This past Monday, as reported in the Wall Street Journal, Citigroup agreed to pay $7 billion in a wide ranging settlement with the Government. The wrongdoing stemmed from the poor quality mortgages the bank packaged and sold as securities to investors.
The settlement includes a $4 billion civil penalty to the Justice Department, $500 million to the Federal Deposit Insurance Corp. and several states, and $2.5 billion earmarked for consumer relief which includes the Governments assertions that Citi knowingly sold toxic mortgages at the outset of the housing crisis.
The Attorney General indicated that the settlement would not absolve Citi from criminal charges. Mr. Holder indicated that the bank sold the mortgage securities that contained widespread defects. He described the conduct as “egregious.” “The bank’s activities contributed mightily to the financial crisis that devastated our economy in 2008,” Mr. Holder said. “Taken together, we believe the size and scope of this resolution goes beyond what could be considered the mere cost of doing business.”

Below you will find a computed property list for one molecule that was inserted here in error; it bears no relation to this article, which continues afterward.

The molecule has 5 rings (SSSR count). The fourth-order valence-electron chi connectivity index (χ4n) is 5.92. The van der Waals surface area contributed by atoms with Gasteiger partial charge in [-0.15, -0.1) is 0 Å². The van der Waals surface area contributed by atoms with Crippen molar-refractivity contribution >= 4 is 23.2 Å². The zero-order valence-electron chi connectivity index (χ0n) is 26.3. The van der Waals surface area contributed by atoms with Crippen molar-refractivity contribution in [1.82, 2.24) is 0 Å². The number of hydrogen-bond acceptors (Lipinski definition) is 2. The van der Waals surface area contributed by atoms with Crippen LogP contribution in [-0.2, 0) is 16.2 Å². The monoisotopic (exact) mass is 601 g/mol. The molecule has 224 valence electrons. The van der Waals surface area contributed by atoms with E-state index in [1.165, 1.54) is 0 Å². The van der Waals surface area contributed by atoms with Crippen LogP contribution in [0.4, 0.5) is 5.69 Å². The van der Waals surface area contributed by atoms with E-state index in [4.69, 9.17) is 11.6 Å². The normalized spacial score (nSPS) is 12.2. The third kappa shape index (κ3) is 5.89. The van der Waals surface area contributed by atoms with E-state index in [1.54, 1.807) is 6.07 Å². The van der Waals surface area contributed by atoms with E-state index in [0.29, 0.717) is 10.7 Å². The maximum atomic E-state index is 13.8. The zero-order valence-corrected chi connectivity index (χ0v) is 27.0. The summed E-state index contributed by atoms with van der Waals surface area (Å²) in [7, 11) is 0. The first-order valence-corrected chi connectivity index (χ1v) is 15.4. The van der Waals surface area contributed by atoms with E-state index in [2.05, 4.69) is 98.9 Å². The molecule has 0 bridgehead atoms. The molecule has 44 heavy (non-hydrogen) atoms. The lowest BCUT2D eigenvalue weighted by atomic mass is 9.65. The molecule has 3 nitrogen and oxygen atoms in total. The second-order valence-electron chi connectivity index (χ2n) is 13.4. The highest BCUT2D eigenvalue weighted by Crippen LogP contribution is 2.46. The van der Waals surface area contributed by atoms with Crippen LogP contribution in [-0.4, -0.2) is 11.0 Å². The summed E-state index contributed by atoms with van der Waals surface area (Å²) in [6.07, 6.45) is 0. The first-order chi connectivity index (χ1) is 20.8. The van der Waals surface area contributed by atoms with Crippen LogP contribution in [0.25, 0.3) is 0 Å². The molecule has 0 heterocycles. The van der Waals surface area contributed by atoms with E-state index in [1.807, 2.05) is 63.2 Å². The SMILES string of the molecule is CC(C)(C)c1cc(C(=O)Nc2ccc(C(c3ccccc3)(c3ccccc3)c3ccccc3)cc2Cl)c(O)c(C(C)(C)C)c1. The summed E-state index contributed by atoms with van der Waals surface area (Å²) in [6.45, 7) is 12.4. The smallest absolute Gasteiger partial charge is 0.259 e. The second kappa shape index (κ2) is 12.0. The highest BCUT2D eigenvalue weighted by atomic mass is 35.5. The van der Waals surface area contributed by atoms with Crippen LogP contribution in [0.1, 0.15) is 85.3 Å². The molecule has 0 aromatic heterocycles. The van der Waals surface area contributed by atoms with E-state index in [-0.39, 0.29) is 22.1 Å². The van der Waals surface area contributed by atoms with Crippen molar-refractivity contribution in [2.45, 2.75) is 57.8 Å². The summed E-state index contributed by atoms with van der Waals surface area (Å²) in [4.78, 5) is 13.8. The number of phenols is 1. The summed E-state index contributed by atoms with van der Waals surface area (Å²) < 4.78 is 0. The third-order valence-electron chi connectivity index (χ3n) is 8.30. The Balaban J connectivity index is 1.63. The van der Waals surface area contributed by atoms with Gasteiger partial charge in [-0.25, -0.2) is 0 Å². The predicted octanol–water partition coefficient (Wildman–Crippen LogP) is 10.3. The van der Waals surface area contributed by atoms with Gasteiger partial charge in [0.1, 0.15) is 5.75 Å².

Citi engaged in a scheme whereby the bank failed to identify low-grade mortgages such as those to poor credit borrowers or those loans that lacked proper documentation. In those situations, instead of rejecting those loans, they would re-classify them as better performing and then misrepresented their quality to investors. The Justice Department found 45 mortgage-security deals in 2006 and 2007 whereby the bank made such misrepresentations concerning the quality of the loans.
The Government’s case against Citi mirrors the conduct outlined in the Justice Department's case against J.P. Morgan. In both these cases, the banks admitted to giving misleading information to investors about the mortgages underlying the securities. While in several cases the mortgages didn’t meet internal underwriting guidelines, but were packaged and sold to investors anyways.